Ten Steps to a Better (and Safer) Securities Lending Program
When lending out their assets, mutual funds need to spend some time evaluating and mitigating the risks involved, recommends a working group established by eSecLending which has just published a white paper on best practices.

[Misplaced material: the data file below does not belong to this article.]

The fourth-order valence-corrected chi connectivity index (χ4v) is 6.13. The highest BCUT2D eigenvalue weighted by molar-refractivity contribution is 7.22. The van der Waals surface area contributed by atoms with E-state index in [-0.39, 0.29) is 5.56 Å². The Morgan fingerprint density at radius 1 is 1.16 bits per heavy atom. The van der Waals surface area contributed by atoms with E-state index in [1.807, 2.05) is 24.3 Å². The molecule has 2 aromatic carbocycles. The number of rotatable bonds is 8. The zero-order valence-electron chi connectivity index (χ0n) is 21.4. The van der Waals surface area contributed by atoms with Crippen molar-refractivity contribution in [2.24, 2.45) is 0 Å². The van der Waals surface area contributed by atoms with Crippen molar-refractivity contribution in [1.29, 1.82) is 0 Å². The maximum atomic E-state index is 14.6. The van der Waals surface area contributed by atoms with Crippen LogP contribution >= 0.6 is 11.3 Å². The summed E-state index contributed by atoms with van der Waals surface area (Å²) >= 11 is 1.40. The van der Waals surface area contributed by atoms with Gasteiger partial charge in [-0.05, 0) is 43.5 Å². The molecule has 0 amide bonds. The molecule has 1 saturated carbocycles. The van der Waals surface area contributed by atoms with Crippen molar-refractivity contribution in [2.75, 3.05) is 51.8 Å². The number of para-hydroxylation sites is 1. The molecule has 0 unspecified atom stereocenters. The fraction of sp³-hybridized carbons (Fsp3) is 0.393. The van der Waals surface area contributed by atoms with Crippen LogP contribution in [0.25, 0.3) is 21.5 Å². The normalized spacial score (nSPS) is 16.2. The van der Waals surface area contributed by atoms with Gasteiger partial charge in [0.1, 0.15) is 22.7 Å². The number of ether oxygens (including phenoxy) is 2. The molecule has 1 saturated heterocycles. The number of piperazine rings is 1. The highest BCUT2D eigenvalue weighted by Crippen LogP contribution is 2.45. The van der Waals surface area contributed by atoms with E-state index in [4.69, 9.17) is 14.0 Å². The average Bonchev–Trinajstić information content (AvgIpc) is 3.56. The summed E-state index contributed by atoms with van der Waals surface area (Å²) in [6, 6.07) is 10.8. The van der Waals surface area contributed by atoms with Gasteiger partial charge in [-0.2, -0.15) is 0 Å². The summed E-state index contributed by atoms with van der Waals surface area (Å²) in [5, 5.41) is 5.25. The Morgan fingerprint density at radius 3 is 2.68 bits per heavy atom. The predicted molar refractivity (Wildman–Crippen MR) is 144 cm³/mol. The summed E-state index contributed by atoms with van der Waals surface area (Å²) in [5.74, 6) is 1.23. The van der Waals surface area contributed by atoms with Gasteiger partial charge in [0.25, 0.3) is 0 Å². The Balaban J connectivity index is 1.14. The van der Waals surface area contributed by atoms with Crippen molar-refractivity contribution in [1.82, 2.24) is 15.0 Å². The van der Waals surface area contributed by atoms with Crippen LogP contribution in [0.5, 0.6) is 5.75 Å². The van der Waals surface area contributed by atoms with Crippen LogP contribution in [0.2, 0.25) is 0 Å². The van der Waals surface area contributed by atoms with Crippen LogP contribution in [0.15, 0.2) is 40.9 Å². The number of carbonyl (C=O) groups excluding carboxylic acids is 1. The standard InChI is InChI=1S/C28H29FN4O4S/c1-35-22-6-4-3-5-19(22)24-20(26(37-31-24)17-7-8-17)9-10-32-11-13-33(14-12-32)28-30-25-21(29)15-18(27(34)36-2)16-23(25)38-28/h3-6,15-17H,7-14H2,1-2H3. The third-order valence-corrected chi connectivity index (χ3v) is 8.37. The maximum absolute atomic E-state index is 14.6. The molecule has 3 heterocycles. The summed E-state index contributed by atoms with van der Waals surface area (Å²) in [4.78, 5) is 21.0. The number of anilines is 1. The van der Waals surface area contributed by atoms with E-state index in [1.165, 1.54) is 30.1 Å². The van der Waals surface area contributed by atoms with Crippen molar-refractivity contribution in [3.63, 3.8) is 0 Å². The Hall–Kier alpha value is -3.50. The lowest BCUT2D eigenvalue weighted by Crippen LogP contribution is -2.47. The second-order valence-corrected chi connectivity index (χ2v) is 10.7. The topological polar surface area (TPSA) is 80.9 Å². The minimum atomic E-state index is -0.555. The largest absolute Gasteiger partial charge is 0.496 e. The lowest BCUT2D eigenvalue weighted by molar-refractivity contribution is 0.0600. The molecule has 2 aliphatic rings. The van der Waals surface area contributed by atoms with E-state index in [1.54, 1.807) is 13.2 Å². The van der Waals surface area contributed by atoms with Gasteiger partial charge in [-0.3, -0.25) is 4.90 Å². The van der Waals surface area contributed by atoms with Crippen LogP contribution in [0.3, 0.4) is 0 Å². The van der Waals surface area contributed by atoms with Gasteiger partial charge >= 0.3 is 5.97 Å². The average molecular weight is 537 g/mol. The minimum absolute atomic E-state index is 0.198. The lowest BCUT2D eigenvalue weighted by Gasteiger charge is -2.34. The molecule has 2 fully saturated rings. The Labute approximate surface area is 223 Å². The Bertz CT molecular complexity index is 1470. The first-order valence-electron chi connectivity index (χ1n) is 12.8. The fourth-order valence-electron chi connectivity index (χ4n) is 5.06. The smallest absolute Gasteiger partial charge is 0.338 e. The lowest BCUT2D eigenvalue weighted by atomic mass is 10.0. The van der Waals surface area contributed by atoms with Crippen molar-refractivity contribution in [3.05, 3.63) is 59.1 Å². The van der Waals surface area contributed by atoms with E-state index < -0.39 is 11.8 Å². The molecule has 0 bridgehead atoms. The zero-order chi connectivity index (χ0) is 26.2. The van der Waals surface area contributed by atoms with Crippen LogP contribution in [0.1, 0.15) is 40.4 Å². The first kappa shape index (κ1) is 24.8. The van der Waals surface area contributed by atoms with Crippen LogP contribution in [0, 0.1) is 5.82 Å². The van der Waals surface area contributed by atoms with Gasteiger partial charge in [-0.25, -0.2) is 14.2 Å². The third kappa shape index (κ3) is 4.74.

There are plenty of reasons investment funds need to be more cautious as evidenced during the financial crisis. Borrowers can default, as shown by Lehman Brothers, and cash collateral could quickly lose its value if not invested properly. Misunderstandings between lenders and agent banks can also lead to the worst case scenario: financial loss and litigation. Mutual funds comprise about 22. 3 percent of the total value of securities out on loan as of January 2012, according to securities lending data provider Data Explorers, now part of Markit Group. Other lenders include global pension funds, insurance companies, investment funds, exchange-traded funds and sovereign wealth funds. Best known as a specialist third party agent who introduced an auction based process directly linking securities lenders and borrowers, the Boston-headquartered eSecLending teamed up with a group of representatives from 38 fund managers, legal firms, consultancies and trade associations to come up with a pretty exhaustive list of recommendations for mutual funds. Participating in the group were representatives from Pacific Life; Deutsche Asset Management; Alliance Bernstein and John Hancock Funds. The following represents just ten of the recommendations which were published in a white paper entitled "Securities Lending Best Practices: A Guidance Paper for US Mutual Funds." The Mutual Funds Directors Forum used some of the guidelines to publish a separate white paper on best practice guidelines for mutual fund boards. A full copy of eSecLending's white paper can be found under the "Thought Leadership" section of its website www.eseclending.com.